Chopper ban is back on the table
Summit County Councilwoman-elect Claudia McMullin supports banning commercial helicopters from taking off and landing in the Snyderville Basin.
"It bugs me," said McMullin, who will continue until the end of December as chairwoman of the Snyderville Basin Planning Commission. "How is it even possible that it doesn’t disturb? It’s a helicopter."
Noise from choppers has irked neighbors as pilots from the private Park City Helitours have used a makeshift helipad at The Canyons. The public will weigh in at a hearing planned next year about whether helicopters other than those used for medical and rescue purposes, should be allowed to land in the Basin.
"We had plenty of complaints this summer," Summit County Commissioner Bob Richer said.
Still, banning helicopters outright did not sit well with some planning commissioners at a meeting Tuesday in the Basin.
"I don’t think I’m ready to say I would support an outright ban," Planning Commissioner Bassam Salem said. "I don’t know if I would want to say you can’t take off and land to do helicopter skiing or something like that."
Basin Planning Commissioner Mike Washington said he will not vote to ban landing sites for commercial helicopters in Summit County.
"There might be some good reasons to use helicopters," Washington said.
Short of prohibiting helicopters from landing in the Basin, Planning Commissioner Kathy Kinsman said a stringent permitting process could help ease concerns.
"I definitely think it’s something we should address," Kinsman said.
County codes can designate where helicopters take off and land, however, only the Federal Aviation Administration regulates air space, Summit County planner Sean Lewis said.
"We can’t control flight paths," Lewis said.
Mountain towns like Jackson, Wyo. and Breckenridge, Colo., regulate helicopters differently, Lewis said.
Pilots in Jackson obtain conditional use permits, he explained.
"Their regulations are very specifically about where they land," Lewis said about rules in Teton County, Wyo. "All the zones where they land in Jackson are a conditional use."
Critics anticipating the discussion about helicopters this week contacted the county to complain.
"We did receive calls from people who are still concerned about the issue," Summit County planner Kimber Gabryszak said. "It is still a ripe issue."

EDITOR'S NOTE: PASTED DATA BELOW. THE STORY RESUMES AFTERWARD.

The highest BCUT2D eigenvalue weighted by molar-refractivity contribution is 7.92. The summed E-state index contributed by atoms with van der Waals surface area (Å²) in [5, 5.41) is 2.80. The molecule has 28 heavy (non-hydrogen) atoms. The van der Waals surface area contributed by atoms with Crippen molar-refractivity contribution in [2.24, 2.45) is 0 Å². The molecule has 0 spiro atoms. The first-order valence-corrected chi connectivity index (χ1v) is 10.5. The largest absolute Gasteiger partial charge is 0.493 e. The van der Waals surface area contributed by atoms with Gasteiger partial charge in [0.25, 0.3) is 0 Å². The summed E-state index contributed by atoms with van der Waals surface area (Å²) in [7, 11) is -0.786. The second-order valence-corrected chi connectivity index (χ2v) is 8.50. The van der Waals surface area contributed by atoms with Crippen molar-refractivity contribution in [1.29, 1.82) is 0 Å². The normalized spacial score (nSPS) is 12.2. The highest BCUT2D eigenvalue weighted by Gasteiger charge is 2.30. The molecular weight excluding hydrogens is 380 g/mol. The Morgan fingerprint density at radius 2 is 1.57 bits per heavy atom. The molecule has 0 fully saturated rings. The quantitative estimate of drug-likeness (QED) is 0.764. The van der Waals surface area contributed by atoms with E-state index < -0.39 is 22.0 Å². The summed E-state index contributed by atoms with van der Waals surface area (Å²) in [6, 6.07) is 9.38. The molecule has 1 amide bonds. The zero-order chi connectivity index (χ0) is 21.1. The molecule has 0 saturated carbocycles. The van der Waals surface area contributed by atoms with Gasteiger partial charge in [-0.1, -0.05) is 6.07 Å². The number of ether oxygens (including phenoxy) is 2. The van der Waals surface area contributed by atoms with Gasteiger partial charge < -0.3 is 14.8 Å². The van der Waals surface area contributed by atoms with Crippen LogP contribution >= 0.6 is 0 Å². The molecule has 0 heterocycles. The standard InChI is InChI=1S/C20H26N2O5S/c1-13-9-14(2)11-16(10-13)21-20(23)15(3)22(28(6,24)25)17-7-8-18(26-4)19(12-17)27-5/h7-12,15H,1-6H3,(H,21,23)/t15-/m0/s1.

But the proximity of Park City to airports in Heber and Salt Lake City means banning helicopters from landing in western Summit County wouldn’t do much to reduce noise from choppers flying through, Park City Helitours owner Dave Thompson said.
"Legally, I can fly wherever I want. If they ban helicopters, so be it It’s really not going to affect me," he said in a telephone interview. "All we can do is move forward and try to be as friendly and helpful as we can during this process."
Thompson’s company provides some scenic rides but mostly tours for corporate clients scoping out future convention spots.
"They send out scouts to see if this area is suitable for that," said Thompson, who said he recently flew in Park City with clients from Ford Motor Company looking for a ski town to host thousands of employees. "The reason Deer Valley and the other ski resorts have been ranked No. 1 in the country is because there are activities to do here, so it would be a shame to step back and start restricting some of these activities."
Thompson said he flies mostly outside Summit County but catches heat for many other noisy flyovers in the Basin.
"When we start analyzing the noise complaints, let’s analyze, is it really Park City Helitours? The very first noise complaint that came in on us, the lady actually said it was a red and white helicopter, which is Air Med," Thompson said.
And helicopters are used in the summertime to construct chairlifts at ski resorts in Park City, he said.
"We allow them at 6:30 in the morning to do this heavy lift work and land in the parking lot and fuel and do maintenance," Thompson said. "Are they just picking on certain people or what?"
Comments about helicopters in the Snyderville Basin can be given to the Summit County Community Development Department at 615-3124.
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Summit County Attorney Margaret Olson has decried what she called a lenient sentence in a child sex abuse case in which a 20-year-old reportedly attempted to impregnate a 12-year-old. The perpetrator was sentenced to 20 days in jail and 10 years of probation.